*σ*_{i}) standard deviation: this is a statistical explanation for sorting the grains. It is a measurement of the range of the grain size distribution in the sample,$$\sigma_{i} = \frac{{\phi_{84} - \phi_{16} }}{4} + \frac{{\phi_{95} - \phi_{5} }}{6.6}$$ - (3)Inclusive graphic skewness (
*SK*_{t}): skewness is defined as the degree of asymmetry from the normal or log-normal grain size distribution. Skewness can be positive or negative depending upon the excess tail of fine or coarse particles, respectively,$$SK_{t} = \frac{{\phi_{16} + \phi_{84} - 2\phi_{50} }}{{2\left( {\phi_{16} - \phi_{84} } \right)}} + \frac{{\phi_{95} + \phi_{5} - 2\phi_{50} }}{{2\left( {\phi_{95} - \phi_{5} } \right)}}$$ - (4)Graphic kurtosis (
*K*_{G}): the degree of sharpness or peakedness of the grain size distribution curve is known as the kurtosis,$$K_{G} = \frac{{\left( {\phi_{95} - \phi_{5} } \right)}}{{2.44\left( {\phi_{75} - \phi_{25} } \right)}}$$

*ϕ*). Phi (

*ϕ*) and mm are related by the formula,

The porosity was calculated through the column saturation method. In the saturation method, water was allowed to flow against gravity in a column filled with the sample. The volume of water required to saturate the sample was measured and divided by the total volume to obtain the porosity of each sample. The density was calculated by the volumetric method. The sample was poured into the known volume of a vial and pressed to duplicate the natural compaction of material. The volume and weight of each sample were determined to obtain the density of the individual sample.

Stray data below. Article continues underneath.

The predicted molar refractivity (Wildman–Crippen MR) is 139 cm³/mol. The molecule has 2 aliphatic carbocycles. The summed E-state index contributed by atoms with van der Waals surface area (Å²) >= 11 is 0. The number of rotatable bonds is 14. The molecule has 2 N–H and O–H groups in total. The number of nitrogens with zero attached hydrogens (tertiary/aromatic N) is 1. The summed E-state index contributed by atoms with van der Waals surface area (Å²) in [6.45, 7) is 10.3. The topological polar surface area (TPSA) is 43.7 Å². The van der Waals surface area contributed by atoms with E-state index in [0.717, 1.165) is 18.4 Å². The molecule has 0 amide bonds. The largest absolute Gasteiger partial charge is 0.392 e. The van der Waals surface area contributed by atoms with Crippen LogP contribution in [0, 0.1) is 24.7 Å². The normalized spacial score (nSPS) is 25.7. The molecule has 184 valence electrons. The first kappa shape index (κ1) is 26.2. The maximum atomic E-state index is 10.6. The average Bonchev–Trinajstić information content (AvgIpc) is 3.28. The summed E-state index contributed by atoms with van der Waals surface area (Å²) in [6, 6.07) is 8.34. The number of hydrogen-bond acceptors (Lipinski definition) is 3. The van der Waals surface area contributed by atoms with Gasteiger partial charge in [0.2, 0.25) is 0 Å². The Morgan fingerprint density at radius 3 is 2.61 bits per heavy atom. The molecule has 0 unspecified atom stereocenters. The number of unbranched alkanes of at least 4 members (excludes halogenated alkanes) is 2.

## 4 Results

### 4.1 Statistical analysis

#### 4.1.1 Glaciofluvial sediments

Sample statistics of glaciofluvial sediments

Sample ID | CS 1 | CS 2 | CS 3 | CS 4 |
---|---|---|---|---|

Mean | Fine sand | Fine sand | Very fine sand | Very fine sand |

SD | Moderately sorted | Poorly sorted | Poorly sorted | Poorly sorted |

Skewness | Near symmetrical | Near symmetrical | Negative skewed | Negative skewed |

Kurtosis | Mesokurtic | Leptokurtic | Mesokurtic | Leptokurtic |

Porosity (%) | 25.619 | 23.556 | 30.98 | 32.88 |

Permeability (Darcy) | 9.389 | 4.199 | 1.901 | 1.042 |

Bulk density (gm/cm | 1.547 | 1.612 | 1.402 | 1.315 |